My 1945 Michigan Train Crash Story by Merle Lien, Vancouver, BC (Merle's brother, S/Sgt. Elwood J. Lien was killed in the crash.)

A Story of a Train Wreck

It was a sunny Sunday on an eastern Montana farm on August 10, 1945.  I was thirteen years old at the time.  My family was sitting around anxiously awaiting a telegram from my oldest brother, Elwood, who was to send it when his troop train was to pass through the nearest railroad station at Wolf Point Montana en route to his discharge.

For us it was in intense wait.  He had been gone for four years serving as an Army Air Force airman in the Campaign of North Africa and Italy.  We had no phones then.  The only communications had been those rare highly censured letters on thin paper where the letter text was written on the inside surface of the envelope.  I was nine when I last saw him as he left for overseas.  I was shy, so I tried to avoid saying goodbye by wandering off out into the pasture pending his departure.  But he tracked me down and shook my hand.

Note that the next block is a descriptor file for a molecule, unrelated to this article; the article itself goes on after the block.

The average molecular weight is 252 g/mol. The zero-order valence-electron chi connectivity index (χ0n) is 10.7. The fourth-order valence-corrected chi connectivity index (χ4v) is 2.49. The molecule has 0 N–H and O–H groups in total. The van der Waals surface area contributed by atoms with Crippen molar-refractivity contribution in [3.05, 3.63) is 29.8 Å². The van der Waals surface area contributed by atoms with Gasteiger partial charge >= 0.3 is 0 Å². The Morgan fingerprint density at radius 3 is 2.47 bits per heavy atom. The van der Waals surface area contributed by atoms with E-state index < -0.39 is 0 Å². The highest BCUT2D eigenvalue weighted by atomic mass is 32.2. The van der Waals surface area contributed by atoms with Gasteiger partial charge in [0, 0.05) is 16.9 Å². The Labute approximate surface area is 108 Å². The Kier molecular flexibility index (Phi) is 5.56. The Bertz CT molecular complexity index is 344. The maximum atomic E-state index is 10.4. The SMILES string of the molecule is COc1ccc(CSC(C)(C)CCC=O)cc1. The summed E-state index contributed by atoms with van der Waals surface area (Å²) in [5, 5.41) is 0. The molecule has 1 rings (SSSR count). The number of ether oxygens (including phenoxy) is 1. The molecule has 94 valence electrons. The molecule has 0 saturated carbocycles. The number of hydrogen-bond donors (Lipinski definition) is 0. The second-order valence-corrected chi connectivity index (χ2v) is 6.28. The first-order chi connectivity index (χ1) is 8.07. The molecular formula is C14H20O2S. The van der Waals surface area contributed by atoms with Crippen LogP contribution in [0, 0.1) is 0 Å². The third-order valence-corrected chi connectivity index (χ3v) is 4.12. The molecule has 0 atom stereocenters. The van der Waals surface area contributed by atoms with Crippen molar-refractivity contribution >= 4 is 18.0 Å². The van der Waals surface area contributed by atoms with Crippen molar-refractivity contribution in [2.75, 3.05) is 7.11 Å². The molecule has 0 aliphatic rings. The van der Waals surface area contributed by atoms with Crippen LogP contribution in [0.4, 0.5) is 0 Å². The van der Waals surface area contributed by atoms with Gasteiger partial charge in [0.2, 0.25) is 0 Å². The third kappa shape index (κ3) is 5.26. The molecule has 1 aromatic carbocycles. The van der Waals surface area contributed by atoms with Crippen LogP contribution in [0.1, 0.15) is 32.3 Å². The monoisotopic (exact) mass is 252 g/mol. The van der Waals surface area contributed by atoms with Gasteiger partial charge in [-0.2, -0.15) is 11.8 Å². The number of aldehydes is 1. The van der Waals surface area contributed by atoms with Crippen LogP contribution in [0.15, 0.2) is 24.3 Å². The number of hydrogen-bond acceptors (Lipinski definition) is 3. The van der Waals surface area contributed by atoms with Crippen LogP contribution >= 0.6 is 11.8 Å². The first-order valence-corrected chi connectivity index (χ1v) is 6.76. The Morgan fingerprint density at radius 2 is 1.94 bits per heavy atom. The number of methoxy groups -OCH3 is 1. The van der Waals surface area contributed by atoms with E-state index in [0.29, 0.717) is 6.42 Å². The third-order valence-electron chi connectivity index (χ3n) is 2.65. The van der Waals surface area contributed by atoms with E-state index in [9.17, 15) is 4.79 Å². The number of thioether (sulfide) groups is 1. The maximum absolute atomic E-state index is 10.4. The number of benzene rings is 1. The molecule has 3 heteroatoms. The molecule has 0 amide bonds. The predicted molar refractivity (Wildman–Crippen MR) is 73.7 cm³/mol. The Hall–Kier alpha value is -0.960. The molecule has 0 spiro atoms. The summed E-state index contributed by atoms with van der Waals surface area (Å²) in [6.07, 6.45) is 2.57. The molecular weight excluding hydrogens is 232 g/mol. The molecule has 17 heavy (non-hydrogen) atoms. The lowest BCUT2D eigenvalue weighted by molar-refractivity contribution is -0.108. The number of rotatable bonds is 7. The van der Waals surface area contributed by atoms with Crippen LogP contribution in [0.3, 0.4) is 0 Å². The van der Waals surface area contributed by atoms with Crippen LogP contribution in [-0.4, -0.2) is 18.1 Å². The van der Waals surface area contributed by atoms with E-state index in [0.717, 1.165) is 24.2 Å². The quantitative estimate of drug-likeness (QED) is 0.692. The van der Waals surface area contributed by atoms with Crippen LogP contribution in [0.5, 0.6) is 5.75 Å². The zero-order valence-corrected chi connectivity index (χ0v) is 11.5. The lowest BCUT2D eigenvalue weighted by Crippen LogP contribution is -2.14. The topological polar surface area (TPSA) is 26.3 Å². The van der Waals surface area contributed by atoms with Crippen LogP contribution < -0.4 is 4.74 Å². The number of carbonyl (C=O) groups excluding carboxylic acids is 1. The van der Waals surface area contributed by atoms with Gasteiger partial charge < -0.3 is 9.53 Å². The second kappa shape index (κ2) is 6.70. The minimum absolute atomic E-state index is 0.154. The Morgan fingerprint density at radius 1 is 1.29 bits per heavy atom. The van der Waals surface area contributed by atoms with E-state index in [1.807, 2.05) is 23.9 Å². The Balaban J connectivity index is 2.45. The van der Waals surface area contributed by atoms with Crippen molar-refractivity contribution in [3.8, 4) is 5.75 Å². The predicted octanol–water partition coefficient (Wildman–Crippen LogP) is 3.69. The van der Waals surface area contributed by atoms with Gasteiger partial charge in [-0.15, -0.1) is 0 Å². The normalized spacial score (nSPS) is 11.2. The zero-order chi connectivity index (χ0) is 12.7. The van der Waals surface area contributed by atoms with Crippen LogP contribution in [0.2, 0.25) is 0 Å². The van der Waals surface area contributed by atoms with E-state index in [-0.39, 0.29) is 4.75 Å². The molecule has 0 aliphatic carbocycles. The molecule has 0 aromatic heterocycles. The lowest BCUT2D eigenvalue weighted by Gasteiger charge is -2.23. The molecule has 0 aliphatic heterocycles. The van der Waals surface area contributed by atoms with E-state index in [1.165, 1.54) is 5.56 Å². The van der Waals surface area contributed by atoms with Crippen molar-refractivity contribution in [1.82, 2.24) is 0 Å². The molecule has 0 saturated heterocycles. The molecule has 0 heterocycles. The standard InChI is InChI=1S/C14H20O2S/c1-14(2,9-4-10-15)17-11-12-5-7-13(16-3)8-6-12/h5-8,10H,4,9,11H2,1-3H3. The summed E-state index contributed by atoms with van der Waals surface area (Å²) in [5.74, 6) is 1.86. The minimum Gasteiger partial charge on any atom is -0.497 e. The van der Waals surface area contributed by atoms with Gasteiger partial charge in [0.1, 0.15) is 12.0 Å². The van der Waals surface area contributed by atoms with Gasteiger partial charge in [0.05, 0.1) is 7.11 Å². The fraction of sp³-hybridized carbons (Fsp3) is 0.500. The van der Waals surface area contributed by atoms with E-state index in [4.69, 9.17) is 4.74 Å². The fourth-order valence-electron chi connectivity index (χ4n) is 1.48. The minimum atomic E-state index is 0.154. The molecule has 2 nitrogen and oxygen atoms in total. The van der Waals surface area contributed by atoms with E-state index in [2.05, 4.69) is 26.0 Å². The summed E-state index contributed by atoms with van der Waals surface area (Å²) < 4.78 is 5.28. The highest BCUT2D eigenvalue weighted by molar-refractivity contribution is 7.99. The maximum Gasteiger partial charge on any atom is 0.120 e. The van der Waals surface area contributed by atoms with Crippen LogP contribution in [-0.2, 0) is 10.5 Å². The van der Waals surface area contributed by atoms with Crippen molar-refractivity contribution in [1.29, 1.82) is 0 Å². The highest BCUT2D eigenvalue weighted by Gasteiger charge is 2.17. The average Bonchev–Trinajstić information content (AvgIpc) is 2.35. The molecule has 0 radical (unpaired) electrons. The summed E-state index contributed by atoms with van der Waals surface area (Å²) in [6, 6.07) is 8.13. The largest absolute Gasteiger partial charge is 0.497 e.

Now the time was exciting.  Two other siblings were also in service, a brother in the Navy and a sister as an army nurse.  But they were not home for the anticipated event.  A neighbor woman was present to share in our expected contact.  The depot agent was to deliver the telegram when it would come.  We was the agent through the window driving in.  I was outside with my father to meet him.

As the agent held the telegram, I heard him say to my father "The news is not good! Do you want to read it or shall I read it to you?"  I can no longer remember who read the telegram.  I only remember that my father began to cry.  I had never seen my father cry.  I knew that something awful had happened! The telegram in fact stated "It is with regret that we inform you that your son Elwood Lien had died due to injuries received in a train wreck in Michigan, ND."

My only remembrance is that I thought, if only this could not have happened! What else could on have thought.  I could not go in the house to witness my mother's sorrow.  I can no longer remember what I did or exactly where I went.  I probably wandered back down to the pasture where I had last seen Elwood.

Merle Lien  3/7/2012